News man and communications professional
Courage, common sense, cannabis
It's working in Colorado and Copenhagen's mayor is right in trying to bring it here as well (Colourbox)
As images of people legally purchasing cannabis in the US state of Colorado on January 1 were beamed around the world, here’s hoping that the folks in Christiansborg noticed two things: the amount of sales tax charged on the first historic purchase and the simple fact that the sky did not fall.
The receipt of the very first purchase showed that Colorado pocketed well over one fifth of the $60 (300kr) total. Colorado shops made around $5 million in the first week of sales and expect to bring in over $600 million for the year. The anticipated tax revenue for 2014 is $67 million, most of which is being used for the state’s schools.
If pot smokers in the tax-adverse US are willing to fork out over 20 percent of their purchase price to buy weed legally, how much could tax-happy Denmark get away with charging?
But politicians in Christiansborg would rather stick with the status quo and continue to let gangs pocket all of the estimated one billion kroner the illegal trade brings in each year.
Cannibis prohibition has failed massively, both worldwide and here at home. A European report from 2012 shows that at 32.5 percent, Denmark has Europe’s highest proportion of people who have smoked pot. As Andreas Kiær, the latest of a growing number of police officers who have spoken out against Denmark’s failed drug policies, recently pointed out in an op-ed in Berlingske, the Netherlands – a country with much more liberal cannabis laws – didn’t even make the top five.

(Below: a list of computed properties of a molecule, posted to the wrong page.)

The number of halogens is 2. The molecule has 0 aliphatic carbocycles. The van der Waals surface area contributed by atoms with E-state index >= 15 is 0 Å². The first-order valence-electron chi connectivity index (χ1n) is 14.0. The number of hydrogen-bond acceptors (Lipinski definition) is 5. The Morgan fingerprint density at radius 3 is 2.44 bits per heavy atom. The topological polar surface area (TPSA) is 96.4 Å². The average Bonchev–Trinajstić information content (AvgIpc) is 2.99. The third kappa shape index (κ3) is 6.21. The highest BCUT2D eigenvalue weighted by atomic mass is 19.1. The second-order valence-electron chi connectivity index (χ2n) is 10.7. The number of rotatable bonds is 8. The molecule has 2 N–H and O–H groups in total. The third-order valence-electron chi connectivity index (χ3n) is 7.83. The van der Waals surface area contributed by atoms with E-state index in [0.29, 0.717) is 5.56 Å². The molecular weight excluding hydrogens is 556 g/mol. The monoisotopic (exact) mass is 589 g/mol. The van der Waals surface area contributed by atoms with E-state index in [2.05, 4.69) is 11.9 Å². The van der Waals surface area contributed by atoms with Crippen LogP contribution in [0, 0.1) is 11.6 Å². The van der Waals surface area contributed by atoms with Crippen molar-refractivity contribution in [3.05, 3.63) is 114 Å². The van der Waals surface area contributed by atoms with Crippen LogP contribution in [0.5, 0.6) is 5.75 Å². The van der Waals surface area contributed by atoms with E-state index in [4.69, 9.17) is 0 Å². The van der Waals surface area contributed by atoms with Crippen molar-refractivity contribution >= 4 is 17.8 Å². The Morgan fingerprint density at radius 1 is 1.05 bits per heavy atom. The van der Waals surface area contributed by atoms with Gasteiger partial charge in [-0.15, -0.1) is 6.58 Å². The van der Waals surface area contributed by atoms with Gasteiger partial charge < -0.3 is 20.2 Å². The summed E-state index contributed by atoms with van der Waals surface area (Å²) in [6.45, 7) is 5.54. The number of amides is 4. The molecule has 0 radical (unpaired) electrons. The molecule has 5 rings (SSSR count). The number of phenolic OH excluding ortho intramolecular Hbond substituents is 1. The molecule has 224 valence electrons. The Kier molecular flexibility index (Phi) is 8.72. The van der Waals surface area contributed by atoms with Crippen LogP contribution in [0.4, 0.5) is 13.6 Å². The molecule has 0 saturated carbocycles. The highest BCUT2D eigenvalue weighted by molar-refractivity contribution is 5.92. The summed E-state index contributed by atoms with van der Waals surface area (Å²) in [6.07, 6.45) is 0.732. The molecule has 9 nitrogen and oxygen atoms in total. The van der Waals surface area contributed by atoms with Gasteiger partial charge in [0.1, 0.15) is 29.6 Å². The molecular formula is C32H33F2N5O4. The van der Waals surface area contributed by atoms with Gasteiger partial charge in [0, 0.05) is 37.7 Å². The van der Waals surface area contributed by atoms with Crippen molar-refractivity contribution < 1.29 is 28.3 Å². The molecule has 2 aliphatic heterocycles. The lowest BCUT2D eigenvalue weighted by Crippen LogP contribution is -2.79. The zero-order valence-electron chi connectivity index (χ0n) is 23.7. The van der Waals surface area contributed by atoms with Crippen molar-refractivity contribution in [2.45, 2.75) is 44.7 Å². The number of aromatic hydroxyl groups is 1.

Acknowledging the reality of the nation’s cannabis habits and keeping money out of the hands of the gangs have been key arguments in Mayor Frank Jensen’s (S) attempts to carry out a three-year trial of legalised cannabis in Copenhagen.
Unfortunately, Jensen has been let down by cowards in his own party. His party colleague PM Helle Thorning-Schmidt is on record as saying that “the time has come to institute a pilot project with a controlled legalisation of cannabis”. That was in 2003. A decade later, the PM says she has changed her view. Thorning-Schmidt’s current stance, which is shared by her justice minister and her party’s legal spokesperson, is one that is out of step with opinion polls that show Danes support legalisation, one that is at odds with a growing number of law enforcement officials, and one that directly contradicts the mayor of her country’s largest city.
It’s laughable that Denmark prides itself as being a liberal-minded nation while being left behind on a civil rights issue by a ‘conservative’ state like Colorado and a more courageous national government in Uruguay.
Despite 40 years of prohibition, Danes smoke cannabis. If prohibition continues another 40 years, Danes will still smoke it. So too will residents in Uruguay, Colorado, Washington and the other US states that will inevitably follow suit. But while they will light up legally and boost state coffers, Danes will still be lining the pockets of hardened criminals.
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